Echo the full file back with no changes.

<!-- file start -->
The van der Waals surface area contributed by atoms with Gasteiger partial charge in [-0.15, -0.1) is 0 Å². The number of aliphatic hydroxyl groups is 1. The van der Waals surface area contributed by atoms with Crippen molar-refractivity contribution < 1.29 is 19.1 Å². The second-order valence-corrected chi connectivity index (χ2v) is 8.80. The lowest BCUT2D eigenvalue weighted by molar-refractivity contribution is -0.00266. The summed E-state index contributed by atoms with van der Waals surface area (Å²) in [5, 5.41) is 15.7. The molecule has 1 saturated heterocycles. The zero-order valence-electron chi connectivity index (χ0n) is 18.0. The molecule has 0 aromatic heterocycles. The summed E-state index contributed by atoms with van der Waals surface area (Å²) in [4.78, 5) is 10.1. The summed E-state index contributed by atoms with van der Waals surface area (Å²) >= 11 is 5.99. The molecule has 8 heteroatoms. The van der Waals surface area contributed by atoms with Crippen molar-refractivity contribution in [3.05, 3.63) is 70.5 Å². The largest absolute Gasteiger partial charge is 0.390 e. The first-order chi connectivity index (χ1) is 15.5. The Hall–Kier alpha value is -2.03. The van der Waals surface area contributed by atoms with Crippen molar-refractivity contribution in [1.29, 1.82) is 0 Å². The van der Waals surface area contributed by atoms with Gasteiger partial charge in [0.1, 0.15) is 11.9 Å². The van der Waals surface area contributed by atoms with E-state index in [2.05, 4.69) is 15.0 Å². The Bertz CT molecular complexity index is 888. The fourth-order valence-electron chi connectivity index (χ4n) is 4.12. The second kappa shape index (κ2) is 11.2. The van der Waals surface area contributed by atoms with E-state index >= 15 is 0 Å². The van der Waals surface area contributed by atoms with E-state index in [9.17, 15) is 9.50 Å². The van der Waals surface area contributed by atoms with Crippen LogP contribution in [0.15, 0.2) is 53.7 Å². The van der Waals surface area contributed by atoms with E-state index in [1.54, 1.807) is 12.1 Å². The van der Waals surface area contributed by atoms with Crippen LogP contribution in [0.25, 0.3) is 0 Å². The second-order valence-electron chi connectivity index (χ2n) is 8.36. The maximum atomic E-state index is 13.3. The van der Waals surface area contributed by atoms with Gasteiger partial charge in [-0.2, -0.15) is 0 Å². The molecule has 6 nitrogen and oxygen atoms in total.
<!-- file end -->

The van der Waals surface area contributed by atoms with Gasteiger partial charge in [-0.15, -0.1) is 0 Å². The number of aliphatic hydroxyl groups is 1. The van der Waals surface area contributed by atoms with Crippen molar-refractivity contribution < 1.29 is 19.1 Å². The second-order valence-corrected chi connectivity index (χ2v) is 8.80. The lowest BCUT2D eigenvalue weighted by molar-refractivity contribution is -0.00266. The summed E-state index contributed by atoms with van der Waals surface area (Å²) in [5, 5.41) is 15.7. The molecule has 1 saturated heterocycles. The zero-order valence-electron chi connectivity index (χ0n) is 18.0. The molecule has 0 aromatic heterocycles. The summed E-state index contributed by atoms with van der Waals surface area (Å²) in [4.78, 5) is 10.1. The summed E-state index contributed by atoms with van der Waals surface area (Å²) >= 11 is 5.99. The molecule has 8 heteroatoms. The van der Waals surface area contributed by atoms with Crippen molar-refractivity contribution in [3.05, 3.63) is 70.5 Å². The largest absolute Gasteiger partial charge is 0.390 e. The first-order chi connectivity index (χ1) is 15.5. The Hall–Kier alpha value is -2.03. The van der Waals surface area contributed by atoms with Crippen molar-refractivity contribution in [1.29, 1.82) is 0 Å². The van der Waals surface area contributed by atoms with Gasteiger partial charge in [0.1, 0.15) is 11.9 Å². The van der Waals surface area contributed by atoms with E-state index in [2.05, 4.69) is 15.0 Å². The Bertz CT molecular complexity index is 888. The fourth-order valence-electron chi connectivity index (χ4n) is 4.12. The second kappa shape index (κ2) is 11.2. The van der Waals surface area contributed by atoms with E-state index >= 15 is 0 Å². The van der Waals surface area contributed by atoms with E-state index in [9.17, 15) is 9.50 Å². The van der Waals surface area contributed by atoms with Crippen LogP contribution in [0.15, 0.2) is 53.7 Å². The van der Waals surface area contributed by atoms with E-state index in [1.54, 1.807) is 12.1 Å². The van der Waals surface area contributed by atoms with Crippen LogP contribution in [0.25, 0.3) is 0 Å². The second-order valence-electron chi connectivity index (χ2n) is 8.36. The maximum atomic E-state index is 13.3. The van der Waals surface area contributed by atoms with Gasteiger partial charge in [-0.2, -0.15) is 0 Å². The molecule has 6 nitrogen and oxygen atoms in total.